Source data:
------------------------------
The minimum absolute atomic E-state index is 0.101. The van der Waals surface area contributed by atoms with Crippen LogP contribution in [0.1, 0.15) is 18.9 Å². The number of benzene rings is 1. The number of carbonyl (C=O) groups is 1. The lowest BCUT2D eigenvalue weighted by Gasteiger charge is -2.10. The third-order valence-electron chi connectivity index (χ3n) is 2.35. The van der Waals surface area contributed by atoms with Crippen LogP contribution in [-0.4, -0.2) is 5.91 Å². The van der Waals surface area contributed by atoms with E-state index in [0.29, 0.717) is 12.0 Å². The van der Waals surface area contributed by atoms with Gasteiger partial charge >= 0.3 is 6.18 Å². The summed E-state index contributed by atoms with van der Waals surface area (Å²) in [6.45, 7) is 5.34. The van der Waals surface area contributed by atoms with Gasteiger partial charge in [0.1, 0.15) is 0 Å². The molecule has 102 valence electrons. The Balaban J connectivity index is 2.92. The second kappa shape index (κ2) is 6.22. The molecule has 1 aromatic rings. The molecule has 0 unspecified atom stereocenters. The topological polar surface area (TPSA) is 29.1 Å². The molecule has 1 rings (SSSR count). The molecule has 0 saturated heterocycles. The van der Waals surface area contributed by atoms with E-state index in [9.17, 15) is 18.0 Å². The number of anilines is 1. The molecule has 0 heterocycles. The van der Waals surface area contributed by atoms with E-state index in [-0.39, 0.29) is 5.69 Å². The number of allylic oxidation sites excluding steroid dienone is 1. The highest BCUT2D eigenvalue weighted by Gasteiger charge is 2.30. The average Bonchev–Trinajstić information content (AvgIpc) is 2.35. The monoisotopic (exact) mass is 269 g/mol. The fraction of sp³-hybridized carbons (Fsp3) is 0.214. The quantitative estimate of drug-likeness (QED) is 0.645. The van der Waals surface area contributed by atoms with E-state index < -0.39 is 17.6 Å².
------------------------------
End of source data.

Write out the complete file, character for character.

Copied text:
The minimum absolute atomic E-state index is 0.101. The van der Waals surface area contributed by atoms with Crippen LogP contribution in [0.1, 0.15) is 18.9 Å². The number of benzene rings is 1. The number of carbonyl (C=O) groups is 1. The lowest BCUT2D eigenvalue weighted by Gasteiger charge is -2.10. The third-order valence-electron chi connectivity index (χ3n) is 2.35. The van der Waals surface area contributed by atoms with Crippen LogP contribution in [-0.4, -0.2) is 5.91 Å². The van der Waals surface area contributed by atoms with E-state index in [0.29, 0.717) is 12.0 Å². The van der Waals surface area contributed by atoms with Gasteiger partial charge >= 0.3 is 6.18 Å². The summed E-state index contributed by atoms with van der Waals surface area (Å²) in [6.45, 7) is 5.34. The van der Waals surface area contributed by atoms with Gasteiger partial charge in [0.1, 0.15) is 0 Å². The molecule has 102 valence electrons. The Balaban J connectivity index is 2.92. The second kappa shape index (κ2) is 6.22. The molecule has 1 aromatic rings. The molecule has 0 unspecified atom stereocenters. The topological polar surface area (TPSA) is 29.1 Å². The molecule has 1 rings (SSSR count). The molecule has 0 saturated heterocycles. The van der Waals surface area contributed by atoms with E-state index in [9.17, 15) is 18.0 Å². The number of anilines is 1. The molecule has 0 heterocycles. The van der Waals surface area contributed by atoms with E-state index in [-0.39, 0.29) is 5.69 Å². The number of allylic oxidation sites excluding steroid dienone is 1. The highest BCUT2D eigenvalue weighted by Gasteiger charge is 2.30. The average Bonchev–Trinajstić information content (AvgIpc) is 2.35. The monoisotopic (exact) mass is 269 g/mol. The fraction of sp³-hybridized carbons (Fsp3) is 0.214. The quantitative estimate of drug-likeness (QED) is 0.645. The van der Waals surface area contributed by atoms with E-state index < -0.39 is 17.6 Å².